Just as the sun comes up on a cool August morning, a group of pilots, passengers, and crew members wait anxiously to see whether or not they can launch hot air balloons from this location.
“We call ballooning the hurry up and wait sport,” said pilot Janet Power.
Of course that all depends on the wind. It’s the release of a pi ball (or pilot’s balloon) that gives the balloon meister a better idea.
“We gotta know where the wind is going and the only way you can do that from the ground is put up a bi ball and watch it,” said balloon meister Milt Smith.
If the winds are too strong – it’s a no go. If the winds are calm – thumbs up. Direction also matters for where they’ll land. Once the pilots get the okay, it’s time to rally their crew and get set up.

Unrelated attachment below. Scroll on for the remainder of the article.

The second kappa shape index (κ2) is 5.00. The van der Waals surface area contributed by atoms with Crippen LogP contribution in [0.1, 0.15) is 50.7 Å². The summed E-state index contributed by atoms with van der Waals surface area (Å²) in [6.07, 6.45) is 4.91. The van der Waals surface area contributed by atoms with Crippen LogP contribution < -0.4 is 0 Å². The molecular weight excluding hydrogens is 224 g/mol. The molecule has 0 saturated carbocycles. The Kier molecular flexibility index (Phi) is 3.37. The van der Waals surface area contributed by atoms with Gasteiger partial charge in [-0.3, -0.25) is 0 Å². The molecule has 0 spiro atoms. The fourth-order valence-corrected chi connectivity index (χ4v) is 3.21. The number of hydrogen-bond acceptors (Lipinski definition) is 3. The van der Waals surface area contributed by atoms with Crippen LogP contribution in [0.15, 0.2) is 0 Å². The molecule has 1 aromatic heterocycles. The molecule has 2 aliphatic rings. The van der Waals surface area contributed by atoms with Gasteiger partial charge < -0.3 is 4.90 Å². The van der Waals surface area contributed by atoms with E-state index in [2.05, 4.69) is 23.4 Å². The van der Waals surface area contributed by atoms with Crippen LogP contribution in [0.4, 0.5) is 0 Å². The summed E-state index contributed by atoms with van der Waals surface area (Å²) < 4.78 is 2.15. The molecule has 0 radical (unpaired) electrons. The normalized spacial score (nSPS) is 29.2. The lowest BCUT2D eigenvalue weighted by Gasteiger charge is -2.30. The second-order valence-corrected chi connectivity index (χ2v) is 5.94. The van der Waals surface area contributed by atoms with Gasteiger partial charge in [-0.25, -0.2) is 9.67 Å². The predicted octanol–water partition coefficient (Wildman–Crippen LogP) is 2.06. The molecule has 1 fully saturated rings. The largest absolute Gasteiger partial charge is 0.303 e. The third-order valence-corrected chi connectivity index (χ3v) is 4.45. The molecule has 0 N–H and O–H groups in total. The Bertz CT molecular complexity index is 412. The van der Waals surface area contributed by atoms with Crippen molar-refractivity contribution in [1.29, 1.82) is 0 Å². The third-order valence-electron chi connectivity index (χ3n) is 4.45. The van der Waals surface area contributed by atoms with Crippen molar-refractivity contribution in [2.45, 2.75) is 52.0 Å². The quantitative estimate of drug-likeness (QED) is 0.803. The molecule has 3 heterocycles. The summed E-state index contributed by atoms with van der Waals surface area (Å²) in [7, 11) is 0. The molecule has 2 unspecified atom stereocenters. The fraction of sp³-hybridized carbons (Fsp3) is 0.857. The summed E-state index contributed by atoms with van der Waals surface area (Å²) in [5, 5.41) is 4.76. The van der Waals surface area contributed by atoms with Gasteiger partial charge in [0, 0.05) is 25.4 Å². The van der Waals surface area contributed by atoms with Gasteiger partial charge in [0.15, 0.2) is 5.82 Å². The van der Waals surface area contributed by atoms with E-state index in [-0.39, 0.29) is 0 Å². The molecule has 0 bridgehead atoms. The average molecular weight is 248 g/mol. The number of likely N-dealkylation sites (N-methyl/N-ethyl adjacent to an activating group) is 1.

“Unpack your equipment out of the trailer, hook it all up and start the inflation fan, fill the balloon with cold air,” said Power.
Once the balloon is nice and round that’s when you can turn the burners on. It may be a bit of a process – but the second that balloon leaves the ground – it’s worth every step.
“It’s exhilarating. It’s so peaceful, just beautiful..and the only noise you hear is when you turn the burners on,” said Power.
“Just awesome to see them put the air in and take off from the ground and to see eleven at one time is really great,” said Margaret Pelkey.
As these balloons slowly float through the sky – their crews are chasing them, ready to help them when it’s time to land.
“We’ll be there to help take the balloon down, fold it all up, put it away, to start again tonight,” said crew member Cam Hayward.
So whether you’re in the air- on the ground – or on wheels chasing the balloon – it’s a magical experience that’ll be almost impossible to forget.